I was recently reading an article about an online class from Neil Gaiman. And the article writer mentioned a piece of advice Gaiman gave.

Gaiman said he was advised to write his short stories as if they were each the final chapter in a novel.

As I have not taken the class and am receiving this advice second-hand, I don’t know if Gaiman elaborated on the idea, but I can image. By writing the story as if it’s the end of something larger, you pull in history for your characters and jump right to the best part.

Gaiman’s had a bit of success at writing short stories, so this line of thinking has merit.

Then I thought about my own writing. I tend towards writing genre and speculative fiction, and I worried that writing a short story as if it was the final chapter would force me to have to delicately balance introductions to both characters and setting with whatever climatic conflict I’ve devised.

Now, I’m sure Gaiman handles this balance beautifully. But, I’m not Neil Gaiman. Instead, I had an idea.

What if I tried writing duo short stories? First Chapter-Last Chapter?

Both will be designed to stand-alone and be complete stories, but the second will spend less time with introductions and world building and escalate the stakes.

Instead of having to write a whole middle of a novel (which is rarely anyone’s favorite part of a book and definitely the most time-consuming for the author), I can follow Gaiman’s advice and skip right to the good part while still enjoying a chance for set-up. I’m also able to share exciting new worlds without having to write a full novel.

With novels, each idea requires months if not years of work to execute on, but duo short stories can be done within a month. I tend to get bored of ideas easily and writing 10 First Chapter-Last Chapter duo short stories sounds more appealing than writing a novel.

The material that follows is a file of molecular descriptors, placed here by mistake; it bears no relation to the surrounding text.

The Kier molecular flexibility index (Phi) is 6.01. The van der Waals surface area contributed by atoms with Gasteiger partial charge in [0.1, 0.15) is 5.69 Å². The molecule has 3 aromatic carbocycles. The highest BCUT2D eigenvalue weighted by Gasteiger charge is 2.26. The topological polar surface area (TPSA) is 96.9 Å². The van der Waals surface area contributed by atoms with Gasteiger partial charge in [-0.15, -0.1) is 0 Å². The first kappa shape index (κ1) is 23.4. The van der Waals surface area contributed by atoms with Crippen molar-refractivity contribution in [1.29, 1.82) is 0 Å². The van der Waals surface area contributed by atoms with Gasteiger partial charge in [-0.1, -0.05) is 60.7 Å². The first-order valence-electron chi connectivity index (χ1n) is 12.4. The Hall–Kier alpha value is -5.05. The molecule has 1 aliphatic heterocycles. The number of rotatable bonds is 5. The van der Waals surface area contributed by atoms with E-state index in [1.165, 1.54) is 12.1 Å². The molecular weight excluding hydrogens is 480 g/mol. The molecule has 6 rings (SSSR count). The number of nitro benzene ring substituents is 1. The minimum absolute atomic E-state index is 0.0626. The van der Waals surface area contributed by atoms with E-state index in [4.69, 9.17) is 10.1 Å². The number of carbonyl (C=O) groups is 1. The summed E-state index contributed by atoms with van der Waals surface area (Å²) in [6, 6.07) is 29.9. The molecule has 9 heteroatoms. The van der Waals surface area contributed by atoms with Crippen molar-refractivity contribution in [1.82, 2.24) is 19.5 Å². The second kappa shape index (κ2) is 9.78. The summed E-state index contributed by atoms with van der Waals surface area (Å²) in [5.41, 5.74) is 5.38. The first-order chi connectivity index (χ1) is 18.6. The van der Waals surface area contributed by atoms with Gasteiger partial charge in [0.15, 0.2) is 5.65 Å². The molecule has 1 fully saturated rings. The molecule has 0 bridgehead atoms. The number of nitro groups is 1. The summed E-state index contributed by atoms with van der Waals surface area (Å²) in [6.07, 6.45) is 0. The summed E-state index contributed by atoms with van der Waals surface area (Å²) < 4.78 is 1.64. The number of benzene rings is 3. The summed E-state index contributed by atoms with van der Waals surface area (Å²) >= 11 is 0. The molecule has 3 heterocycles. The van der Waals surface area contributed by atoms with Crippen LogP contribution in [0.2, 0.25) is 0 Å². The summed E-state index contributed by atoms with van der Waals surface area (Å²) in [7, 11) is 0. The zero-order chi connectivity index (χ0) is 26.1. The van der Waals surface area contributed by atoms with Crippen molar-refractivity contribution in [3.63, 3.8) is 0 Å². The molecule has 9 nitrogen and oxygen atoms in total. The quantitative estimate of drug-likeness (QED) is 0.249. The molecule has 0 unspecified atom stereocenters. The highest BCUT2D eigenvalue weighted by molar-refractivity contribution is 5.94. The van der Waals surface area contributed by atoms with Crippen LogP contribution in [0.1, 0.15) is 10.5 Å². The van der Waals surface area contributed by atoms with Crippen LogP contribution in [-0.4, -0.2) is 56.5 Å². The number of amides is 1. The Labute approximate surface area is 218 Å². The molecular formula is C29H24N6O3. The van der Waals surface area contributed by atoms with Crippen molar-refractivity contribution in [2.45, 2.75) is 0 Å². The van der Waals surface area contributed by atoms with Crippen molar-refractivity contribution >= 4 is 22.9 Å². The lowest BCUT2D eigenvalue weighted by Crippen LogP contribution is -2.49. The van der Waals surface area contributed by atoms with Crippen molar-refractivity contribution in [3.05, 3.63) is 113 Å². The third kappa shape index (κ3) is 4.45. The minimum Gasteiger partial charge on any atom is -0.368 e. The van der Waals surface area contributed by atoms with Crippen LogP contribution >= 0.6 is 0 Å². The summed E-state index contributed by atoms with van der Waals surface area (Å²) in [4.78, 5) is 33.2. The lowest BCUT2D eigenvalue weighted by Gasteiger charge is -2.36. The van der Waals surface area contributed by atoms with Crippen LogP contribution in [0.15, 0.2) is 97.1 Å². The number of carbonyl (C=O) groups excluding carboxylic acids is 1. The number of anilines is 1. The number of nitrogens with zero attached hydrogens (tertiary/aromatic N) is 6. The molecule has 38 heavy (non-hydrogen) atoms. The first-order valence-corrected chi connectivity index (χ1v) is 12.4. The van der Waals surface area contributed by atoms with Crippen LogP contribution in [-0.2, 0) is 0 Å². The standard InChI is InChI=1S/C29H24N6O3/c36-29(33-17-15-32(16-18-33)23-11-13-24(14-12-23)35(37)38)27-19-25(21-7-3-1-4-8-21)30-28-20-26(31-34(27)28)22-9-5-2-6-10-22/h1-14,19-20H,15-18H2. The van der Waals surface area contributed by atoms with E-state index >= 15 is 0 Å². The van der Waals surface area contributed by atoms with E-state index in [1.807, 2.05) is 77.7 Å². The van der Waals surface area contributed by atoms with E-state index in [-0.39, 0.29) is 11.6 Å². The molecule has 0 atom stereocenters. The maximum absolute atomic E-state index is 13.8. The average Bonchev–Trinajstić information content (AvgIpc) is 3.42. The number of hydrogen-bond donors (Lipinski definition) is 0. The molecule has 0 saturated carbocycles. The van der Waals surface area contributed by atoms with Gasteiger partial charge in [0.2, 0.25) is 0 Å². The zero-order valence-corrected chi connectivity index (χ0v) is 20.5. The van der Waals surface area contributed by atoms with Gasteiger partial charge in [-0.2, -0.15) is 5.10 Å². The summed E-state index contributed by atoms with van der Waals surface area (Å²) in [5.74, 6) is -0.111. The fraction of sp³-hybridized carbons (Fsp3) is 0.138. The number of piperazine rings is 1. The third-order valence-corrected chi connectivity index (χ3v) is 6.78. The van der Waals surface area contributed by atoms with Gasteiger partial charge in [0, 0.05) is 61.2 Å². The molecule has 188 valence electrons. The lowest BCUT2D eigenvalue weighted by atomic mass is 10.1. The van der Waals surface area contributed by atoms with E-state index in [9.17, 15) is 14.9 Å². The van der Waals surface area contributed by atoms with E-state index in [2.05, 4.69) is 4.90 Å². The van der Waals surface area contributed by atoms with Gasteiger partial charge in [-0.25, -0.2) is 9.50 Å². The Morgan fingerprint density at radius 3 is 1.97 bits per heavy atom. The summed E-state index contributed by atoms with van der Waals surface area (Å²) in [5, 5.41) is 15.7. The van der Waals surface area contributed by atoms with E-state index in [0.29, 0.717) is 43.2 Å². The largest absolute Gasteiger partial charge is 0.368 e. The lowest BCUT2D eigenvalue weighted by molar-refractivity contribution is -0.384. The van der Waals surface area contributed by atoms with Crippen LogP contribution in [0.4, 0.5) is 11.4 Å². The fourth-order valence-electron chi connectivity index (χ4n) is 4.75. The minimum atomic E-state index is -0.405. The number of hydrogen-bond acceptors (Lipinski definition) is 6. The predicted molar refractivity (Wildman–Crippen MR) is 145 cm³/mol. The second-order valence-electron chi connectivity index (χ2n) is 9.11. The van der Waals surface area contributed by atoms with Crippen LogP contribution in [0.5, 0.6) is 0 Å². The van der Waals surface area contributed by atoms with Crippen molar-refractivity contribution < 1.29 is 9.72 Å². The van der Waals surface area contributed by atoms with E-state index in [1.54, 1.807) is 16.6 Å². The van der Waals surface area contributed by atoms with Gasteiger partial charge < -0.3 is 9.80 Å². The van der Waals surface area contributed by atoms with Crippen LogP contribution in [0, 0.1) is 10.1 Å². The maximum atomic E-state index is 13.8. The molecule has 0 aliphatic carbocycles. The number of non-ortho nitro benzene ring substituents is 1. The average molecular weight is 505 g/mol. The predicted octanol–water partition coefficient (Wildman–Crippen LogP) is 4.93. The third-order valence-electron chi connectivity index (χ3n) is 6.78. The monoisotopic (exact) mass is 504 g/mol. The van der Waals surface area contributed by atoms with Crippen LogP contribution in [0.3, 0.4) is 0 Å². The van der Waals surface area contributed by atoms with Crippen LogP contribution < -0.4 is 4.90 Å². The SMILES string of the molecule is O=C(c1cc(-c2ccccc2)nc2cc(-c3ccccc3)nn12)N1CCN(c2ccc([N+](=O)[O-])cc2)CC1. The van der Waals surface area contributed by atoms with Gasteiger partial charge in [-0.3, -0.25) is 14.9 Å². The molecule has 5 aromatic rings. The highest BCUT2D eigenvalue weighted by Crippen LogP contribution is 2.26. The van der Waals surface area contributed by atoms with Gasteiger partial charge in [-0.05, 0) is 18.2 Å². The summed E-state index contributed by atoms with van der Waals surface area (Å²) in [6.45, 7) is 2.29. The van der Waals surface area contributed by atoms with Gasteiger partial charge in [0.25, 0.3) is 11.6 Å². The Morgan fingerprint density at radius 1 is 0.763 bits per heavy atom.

“But wait!” I hear you say. “The climax of a novel only works because of all the build-up and adventures along the journey! Besides, while a specific portion of the middle is rarely anyone’s favorite, the bulk of the book is what people enjoy. You’d be crazy if you just read the first and last chapters of a book and felt satisfied!”

And, you’re right. My First Chapter-Last Chapter experiment has to cling far closer to short stories than to novels in style.

My goal is to create an experience somewhat akin to watching a long movie trailer. You meet the characters and set-up of the world, get a brief idea of the overall plot, and then lots of climatic action. Wham! Bang! You now know the whole movie and can save your money on a ticket.

I hope for First Chapter-Last Chapter stories to be more coherent than that.

Arguably, I could just write 8,000 word short stories with two main sections, but having two separate stories that work in tandem together sounds better to me. Maybe, I’ll realize the second story is always better and can cut the first. Or, that I should integrate them in a unique way as one story. Or, maybe I should just sit down and write the novel (the exact thing I’m lazily trying to avoid).

But there’s a chance it’ll turn out, to use the technical term, “really cool.”

It’s an experiment I want to try, but it’s also one I’m interested in hearing your opinion on, dear reader. What do you think? Does the First Chapter-Last Chapter format sound like an interesting read? Or, should I just get back to our regularly scheduled programming?

One of the benefits of Beyond Surrealism is you get to experience my writing and ideas at a far faster pace than if I was going through a publisher. Instead of locking myself in a room and writing for months with the hope someone else is willing to share my work, you get the chance to go along for the creative ride with me. I hope that makes it more fun.

Either way, thanks for hearing me out.